#267: The Strategy, Part 2


red candle

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During my last post about Fire Emblem, I mentioned the battle system and how it’s more prevalent in this game than in Persona. You can more easily enter a battle, without having to worry about going through six hours of narrative beforehand (cough, Palaces 4-5, cough).

With all this being said, Fire Emblem: Three Houses (on the Nintendo Switch) is more akin to chess than Persona. You have to think many, many turns ahead in order to save your units while also working within the game’s timer and battle conditions. You have to think ahead when instructing your students, and you need to have a plan in mind for each unit, a path or goal they’re striving for. For example, at some point in the future I want to train Edelgard to wear heavy armor, which I think would be an awesome upgrade for her. In order to get her to that place, though, I need to be careful about how I instruct her during class, what lessons I teach her, and what equipment I give her to train with. You have to think ahead, essentially, in order to do everything in this game, and it never lets up on you. If you don’t have a clear plan in mind, the game will start to challenge you more than it did previously, and you will feel a bit overwhelmed by the battles. Your units will become listless and unmotivated without proper guidance.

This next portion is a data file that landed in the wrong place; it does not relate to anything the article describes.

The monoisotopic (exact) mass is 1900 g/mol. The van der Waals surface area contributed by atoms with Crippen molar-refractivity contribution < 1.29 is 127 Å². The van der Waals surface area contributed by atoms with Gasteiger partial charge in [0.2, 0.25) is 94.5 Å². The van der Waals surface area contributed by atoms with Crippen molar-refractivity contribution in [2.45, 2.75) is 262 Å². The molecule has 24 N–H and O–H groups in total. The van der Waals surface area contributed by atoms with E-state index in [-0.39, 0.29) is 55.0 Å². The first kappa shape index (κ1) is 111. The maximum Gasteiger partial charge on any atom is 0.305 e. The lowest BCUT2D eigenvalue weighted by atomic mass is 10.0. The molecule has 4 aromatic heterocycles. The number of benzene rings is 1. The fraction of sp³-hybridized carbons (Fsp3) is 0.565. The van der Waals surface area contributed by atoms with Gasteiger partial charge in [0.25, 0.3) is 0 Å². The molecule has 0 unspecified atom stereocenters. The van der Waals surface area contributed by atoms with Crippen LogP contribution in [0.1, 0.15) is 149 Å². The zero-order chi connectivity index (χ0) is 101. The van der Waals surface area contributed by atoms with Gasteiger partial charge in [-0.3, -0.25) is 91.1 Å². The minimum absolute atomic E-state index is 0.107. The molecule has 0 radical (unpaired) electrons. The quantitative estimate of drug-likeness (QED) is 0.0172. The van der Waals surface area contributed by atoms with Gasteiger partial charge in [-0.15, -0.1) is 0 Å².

But despite these obvious pitfalls if you’re not paying attention, the game does a great job of teaching you how to avoid them. It almost makes it impossible to not advance your units, and no matter how poorly you teach, you’ll still come away with some reward, or experience, or lesson learned from it. The game is pretty forgiving, in spite of everything that makes it seem otherwise. I’d highly recommend it.

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